There was a band in Berlin called The Echo Vamper, made by multi-instrumentalist James Brook and actress-singer Iza Freund.

They recently disband and this was a true bolt from the blue. James and Iza are still performing together in a Berlin theatre’s production though.

Reykjavik Boulevard met James to talk about this professional and private break up, future projects and to discover more about his love for Berlin, music and visual art.



The last time we met you were about to play at Iceland Airwaves Music Festival in Reykjavik with The Echo Vamper. After six months, what’s been going on in your career?

Well I moved to Berlin in the late summer last year and immediately began building a production studio. To start work on various projects, mostly music and video work. I was then offered by Lars Eidinger (the german Actor & Director) to make the music for his production of “Romeo & Juliet” at Schaubühne and it seemed like a natural choice to do it with The Echo Vamper. So once again its been a period of intense song writing and ‘rollercoaster’ emotions!

After your “Romeo & Juliet” shows in Berlin, are The Echo Vamper going to disband? Do you already have other plans like a solo career or a new collaboration? Are you working on new material?

As it stands now The Echo Vamper no longer exists outside of the theater. So while the production continues this will be the last chance to see us performing together. I’m currently working on my new project ‘Technicolour Shake’, it’s uncertain what the constellation of this is going to be, but my music aesthetic is strong… I’m very happy with what I achieved musically with The Echo Vamper and I wish to continue exploring that style of writing and presentation for the moment.

We were incredible as a band together and it’s such a shame that we had to go our separate ways. ‘There is a season, turn turn turn’… ‘Don’t fear the reaper…’ etc. Change is such a violent thing, but in many ways it forces us to grow as people and as artists sometimes, and I wish Iza the best of luck in everything that she does.

You still give a lot of importance to the visual part of your job. Together with this interview we have the chance to feature your new pictures taken with Jessica Wolfelsperger: what kind of photography you like and how will you invest in this?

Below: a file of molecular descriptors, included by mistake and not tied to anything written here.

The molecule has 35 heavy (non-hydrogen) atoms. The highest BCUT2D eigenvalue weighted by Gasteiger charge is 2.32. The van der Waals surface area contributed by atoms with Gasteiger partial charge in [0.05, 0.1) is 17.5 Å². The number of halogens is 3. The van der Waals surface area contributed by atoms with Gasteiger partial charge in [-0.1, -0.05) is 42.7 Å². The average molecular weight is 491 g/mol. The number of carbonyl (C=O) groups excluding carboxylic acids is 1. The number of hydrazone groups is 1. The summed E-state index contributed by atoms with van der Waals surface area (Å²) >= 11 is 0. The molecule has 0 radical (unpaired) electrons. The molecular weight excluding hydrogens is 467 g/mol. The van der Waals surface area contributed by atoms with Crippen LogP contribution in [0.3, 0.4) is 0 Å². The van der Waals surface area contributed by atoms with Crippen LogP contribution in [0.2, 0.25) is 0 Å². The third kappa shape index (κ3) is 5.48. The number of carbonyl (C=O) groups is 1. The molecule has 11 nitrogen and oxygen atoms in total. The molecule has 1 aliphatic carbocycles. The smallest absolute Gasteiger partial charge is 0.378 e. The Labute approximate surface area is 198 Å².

Photographs are little snap shots of reality… That’s one way of looking at it. But they will always remain an interpretation of reality, in reality! They are vastly ‘open’. So one has the choice and opportunity to be or push whatever you wish in a photo. It’s a massive dynamic to play with. Generally speaking, I prefer photos that aren’t too ‘clean’… I like rough out of focus photos, with exaggerated colors. Faded hyper reality stuff.

I have started working with Berlin based swiss photographer called Jessica Wolfelsperger, she takes the most amazing Polaroid pictures… And has loads of great old cameras.

You played a lot in Berlin’s theatre and clubs: what is the difference of these two very far dimensions? What do you prefer?

That a question that often fills many a backstage room. Theaters have a great atmosphere, steeped in history… Potential hangs in the air. They are amazing places to be on a daily basis… And actors despite their eccentricities (lets face it, we all have them) are wonderful people to be around. There is of course a certain distant that you have from the audience when you play at a theater, which affords you different opportunities as a performer, for good and for bad sometimes.

Then again, I will always get a kick out of playing in a small club, it’s the intimacy I guess. Having the audience so close to the action. To be honest I just love playing… And the only thing I prefer, regardless of location, is decent sound.

Are you going to leave Berlin or do you think this is the best city to play your music? What does it mean to be an artist there? Can you suggest us the best places in the city, the ones making this place different from anywhere else?

I love Berlin. There are so many oppertunites here, and that’s something I really want to explore. Being an artist in Berlin is a struggle like any other place. It’s a ‘Mekka’ for the weird and wonderful and if you know where to look you can find them… And if you’re not looking they will most certainly find you. The atmosphere in Berlin really suits my music and the response I have had here has been overwhelming, people really get it in a very honest way.

It’s an empowering thing to be in the midst of so many artists and actively creative people and there is a sense of unity amongst them that I haven’t felt in any other place.


Mauerpark – is basically a huge outdoor market selling everything from second hand furniture to great designer clothes. It happens every Sunday and is always packed with people. You can always find a bargin there, in fact last Sunday I found a 1930’s Typewriter for only 10 Euros.

It’s a hang out for loads of musicians and artists and there is always something to see and do.

Mein Haus Am See – my regular coffee place in Mitte. Located on Rosenthaler Platz this place is also a hang out for many Berlin people. It’s like a train station in reality… So many different sorts coming and going, it’s a good place to people watch.

During the evenings they have Dj’s and it’s always filled with interesting people.

Muschi Obermaier – Located on Torstrasse in Mitte. Another hangout for the weird. Great atmosphere with a real Andy Warhol ‘factory ‘ sort of feel to it. To be honest I’m a total lounge lizard, preferring seating and polite conversation to clubbing any day.

So my debauched evenings generally gravitate around sofas, endless talking and Muschi Obermaier is great for that.